Genetic Engineering is a process of artificially modifying plant or animal cells by cutting and splicing DNA from one cell into another for the purpose of transferring desirable qualities that will make a crop resistant to herbicides, insects, or to enhance food value. When genetic engineers insert a new gene into any organism, there are what are called position effects. These effects can lead to unpredictable changes in patterns of gene expressions and genetic functions. The protein product of the inserted gene may carry out unexpected reactions, producing potentially toxic products.Genetically modified foods in U.S. markets include tomatoes, squash, yeast, corn, potatoes, canola and soybeans (which are used in 60 % of all processed foods, such as bread, pasta, candies, ice cream, pies, biscuits, margarine, meat products and vegetarian meat and cheese substitutes). Genetically engineered foods not tested nor labeled as genetically altered could jeopardize our health.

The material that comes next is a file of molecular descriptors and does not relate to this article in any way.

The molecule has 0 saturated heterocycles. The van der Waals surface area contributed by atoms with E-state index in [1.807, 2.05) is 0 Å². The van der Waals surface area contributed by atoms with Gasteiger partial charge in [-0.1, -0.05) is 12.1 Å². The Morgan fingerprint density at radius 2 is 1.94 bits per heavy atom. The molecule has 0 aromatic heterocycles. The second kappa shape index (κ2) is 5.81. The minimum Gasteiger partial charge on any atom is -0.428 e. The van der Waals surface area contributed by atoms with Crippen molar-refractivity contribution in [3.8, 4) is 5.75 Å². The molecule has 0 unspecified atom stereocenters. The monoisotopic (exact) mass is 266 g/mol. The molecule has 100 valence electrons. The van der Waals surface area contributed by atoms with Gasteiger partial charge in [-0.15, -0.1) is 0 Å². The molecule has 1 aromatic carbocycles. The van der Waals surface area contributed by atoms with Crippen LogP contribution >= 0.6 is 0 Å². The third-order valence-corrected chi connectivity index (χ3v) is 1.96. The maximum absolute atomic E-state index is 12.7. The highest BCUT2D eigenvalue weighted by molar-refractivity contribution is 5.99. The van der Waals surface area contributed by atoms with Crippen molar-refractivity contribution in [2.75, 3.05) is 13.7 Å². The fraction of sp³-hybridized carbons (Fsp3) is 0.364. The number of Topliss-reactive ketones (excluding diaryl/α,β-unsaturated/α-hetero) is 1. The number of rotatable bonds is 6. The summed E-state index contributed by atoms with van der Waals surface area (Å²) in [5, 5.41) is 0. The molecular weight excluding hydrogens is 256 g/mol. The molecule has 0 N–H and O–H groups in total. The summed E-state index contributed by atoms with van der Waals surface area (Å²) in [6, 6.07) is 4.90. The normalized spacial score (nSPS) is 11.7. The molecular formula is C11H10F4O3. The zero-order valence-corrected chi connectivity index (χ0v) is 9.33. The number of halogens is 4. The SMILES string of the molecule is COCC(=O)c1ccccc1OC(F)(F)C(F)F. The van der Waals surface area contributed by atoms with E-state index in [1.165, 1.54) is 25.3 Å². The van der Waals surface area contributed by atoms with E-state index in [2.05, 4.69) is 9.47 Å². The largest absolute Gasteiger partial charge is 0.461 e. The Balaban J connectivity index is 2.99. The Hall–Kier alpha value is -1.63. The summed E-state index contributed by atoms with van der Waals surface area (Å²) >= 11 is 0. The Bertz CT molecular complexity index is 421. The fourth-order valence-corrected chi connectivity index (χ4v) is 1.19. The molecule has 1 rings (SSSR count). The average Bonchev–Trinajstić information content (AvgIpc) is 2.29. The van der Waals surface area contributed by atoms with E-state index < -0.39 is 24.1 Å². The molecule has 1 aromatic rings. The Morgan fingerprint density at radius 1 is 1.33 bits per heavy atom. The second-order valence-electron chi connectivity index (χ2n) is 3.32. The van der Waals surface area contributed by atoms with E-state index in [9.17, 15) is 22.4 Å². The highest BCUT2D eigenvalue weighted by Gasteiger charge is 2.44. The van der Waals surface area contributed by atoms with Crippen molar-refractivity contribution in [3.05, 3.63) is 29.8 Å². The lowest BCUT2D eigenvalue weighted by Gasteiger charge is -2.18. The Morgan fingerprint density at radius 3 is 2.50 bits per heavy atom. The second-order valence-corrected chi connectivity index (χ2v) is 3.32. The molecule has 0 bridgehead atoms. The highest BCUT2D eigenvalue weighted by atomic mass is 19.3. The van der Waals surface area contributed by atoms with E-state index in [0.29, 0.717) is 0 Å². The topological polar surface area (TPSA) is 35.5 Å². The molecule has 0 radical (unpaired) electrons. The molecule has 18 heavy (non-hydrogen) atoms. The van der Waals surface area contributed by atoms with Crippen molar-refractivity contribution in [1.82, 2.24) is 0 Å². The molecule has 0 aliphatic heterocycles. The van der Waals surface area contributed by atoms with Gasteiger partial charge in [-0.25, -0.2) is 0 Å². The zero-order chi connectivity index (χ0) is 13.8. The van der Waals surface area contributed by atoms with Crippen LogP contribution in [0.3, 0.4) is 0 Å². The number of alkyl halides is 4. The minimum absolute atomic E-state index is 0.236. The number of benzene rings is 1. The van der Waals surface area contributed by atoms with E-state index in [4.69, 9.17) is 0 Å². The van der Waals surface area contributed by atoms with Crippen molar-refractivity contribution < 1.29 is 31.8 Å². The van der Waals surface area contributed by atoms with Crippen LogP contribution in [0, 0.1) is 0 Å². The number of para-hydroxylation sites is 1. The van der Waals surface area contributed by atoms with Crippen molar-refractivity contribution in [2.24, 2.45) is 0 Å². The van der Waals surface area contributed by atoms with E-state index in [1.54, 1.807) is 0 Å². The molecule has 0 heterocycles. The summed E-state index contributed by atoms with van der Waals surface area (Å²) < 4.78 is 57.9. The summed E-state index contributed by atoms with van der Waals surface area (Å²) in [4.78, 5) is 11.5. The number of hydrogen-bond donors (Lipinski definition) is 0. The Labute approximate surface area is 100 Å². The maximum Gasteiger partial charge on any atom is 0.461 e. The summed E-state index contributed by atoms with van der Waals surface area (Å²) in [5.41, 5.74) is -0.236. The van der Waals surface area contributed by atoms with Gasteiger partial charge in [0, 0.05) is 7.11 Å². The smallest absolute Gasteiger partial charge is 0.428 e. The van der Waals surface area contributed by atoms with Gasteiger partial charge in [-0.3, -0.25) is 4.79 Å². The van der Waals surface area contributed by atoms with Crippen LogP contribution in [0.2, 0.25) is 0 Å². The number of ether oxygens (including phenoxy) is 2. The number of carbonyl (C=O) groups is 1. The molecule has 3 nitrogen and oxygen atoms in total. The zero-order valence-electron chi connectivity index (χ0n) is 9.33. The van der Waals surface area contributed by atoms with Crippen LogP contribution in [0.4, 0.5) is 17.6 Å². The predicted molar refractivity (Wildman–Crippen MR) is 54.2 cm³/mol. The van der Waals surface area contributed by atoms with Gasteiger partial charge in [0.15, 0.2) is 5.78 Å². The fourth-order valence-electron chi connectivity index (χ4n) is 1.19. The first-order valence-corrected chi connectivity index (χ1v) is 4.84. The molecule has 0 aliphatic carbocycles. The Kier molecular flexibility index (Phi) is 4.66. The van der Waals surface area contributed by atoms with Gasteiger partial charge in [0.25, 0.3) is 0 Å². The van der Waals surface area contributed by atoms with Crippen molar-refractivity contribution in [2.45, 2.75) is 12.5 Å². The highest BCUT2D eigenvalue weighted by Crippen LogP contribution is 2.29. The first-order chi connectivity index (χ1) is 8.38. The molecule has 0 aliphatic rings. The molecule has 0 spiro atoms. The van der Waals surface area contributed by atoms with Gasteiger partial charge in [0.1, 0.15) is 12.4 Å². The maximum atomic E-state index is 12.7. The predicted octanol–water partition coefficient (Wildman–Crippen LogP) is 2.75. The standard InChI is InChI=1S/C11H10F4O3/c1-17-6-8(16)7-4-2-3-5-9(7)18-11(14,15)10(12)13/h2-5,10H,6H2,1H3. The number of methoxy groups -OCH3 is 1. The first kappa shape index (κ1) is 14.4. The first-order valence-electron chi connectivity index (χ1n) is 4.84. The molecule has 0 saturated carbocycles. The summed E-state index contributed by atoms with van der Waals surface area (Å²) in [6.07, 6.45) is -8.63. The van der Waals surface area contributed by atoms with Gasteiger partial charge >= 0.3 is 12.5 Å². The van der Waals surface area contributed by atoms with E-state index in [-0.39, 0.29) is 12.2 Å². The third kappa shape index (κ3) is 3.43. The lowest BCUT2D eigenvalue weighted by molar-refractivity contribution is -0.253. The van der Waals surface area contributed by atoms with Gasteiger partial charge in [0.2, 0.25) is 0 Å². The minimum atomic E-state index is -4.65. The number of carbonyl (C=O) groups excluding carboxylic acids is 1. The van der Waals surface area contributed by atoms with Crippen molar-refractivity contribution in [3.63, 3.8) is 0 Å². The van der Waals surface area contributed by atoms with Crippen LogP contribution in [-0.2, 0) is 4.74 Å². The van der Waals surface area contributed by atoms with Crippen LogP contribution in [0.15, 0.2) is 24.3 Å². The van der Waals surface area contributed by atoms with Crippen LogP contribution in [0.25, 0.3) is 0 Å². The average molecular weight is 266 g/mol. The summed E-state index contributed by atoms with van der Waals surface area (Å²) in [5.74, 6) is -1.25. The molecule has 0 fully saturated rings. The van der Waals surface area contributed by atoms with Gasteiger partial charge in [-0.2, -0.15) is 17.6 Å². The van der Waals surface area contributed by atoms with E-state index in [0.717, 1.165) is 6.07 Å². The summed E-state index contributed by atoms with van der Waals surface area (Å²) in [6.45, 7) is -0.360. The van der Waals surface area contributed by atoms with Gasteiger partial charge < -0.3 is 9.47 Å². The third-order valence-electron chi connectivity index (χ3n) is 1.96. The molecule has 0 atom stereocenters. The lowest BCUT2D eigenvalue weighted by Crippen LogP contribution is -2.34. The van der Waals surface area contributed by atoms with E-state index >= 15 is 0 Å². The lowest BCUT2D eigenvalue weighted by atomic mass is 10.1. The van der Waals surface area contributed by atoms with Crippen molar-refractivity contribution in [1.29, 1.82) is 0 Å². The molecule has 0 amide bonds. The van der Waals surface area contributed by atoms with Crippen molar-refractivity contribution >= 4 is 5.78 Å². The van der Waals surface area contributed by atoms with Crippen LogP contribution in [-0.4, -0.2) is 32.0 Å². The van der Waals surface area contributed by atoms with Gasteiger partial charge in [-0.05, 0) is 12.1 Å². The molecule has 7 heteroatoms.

Living organisms are highly complex, and genetic engineers cannot predict all the effects of introducing these new genes. Problems may develop from this process: new toxins and allergens, loss of bio-diversity in seed and crops, or damaging health effects from manipulated food crops. When new genetic information is introduced into plants, bacteria, insects, or animals, it can then be passed into related organisms through naturally occurring processes such as cross-pollination.
It is estimated that 70% of the current genetically modified (GM) harvest is made up of herbicide-resistant crops (HRCs) designed to tolerate high levels of exposure to broad-spectrum herbicides, enabling farmers to spray only one heavy dosage per year, but still this does not break the overall cycle of dependence upon chemical applications.
This process has already created some herbicide-resistant “super weeds” causing many farmers to have to spray even greater quantities of herbicides on their GM crops because the weed species have become even harder to contr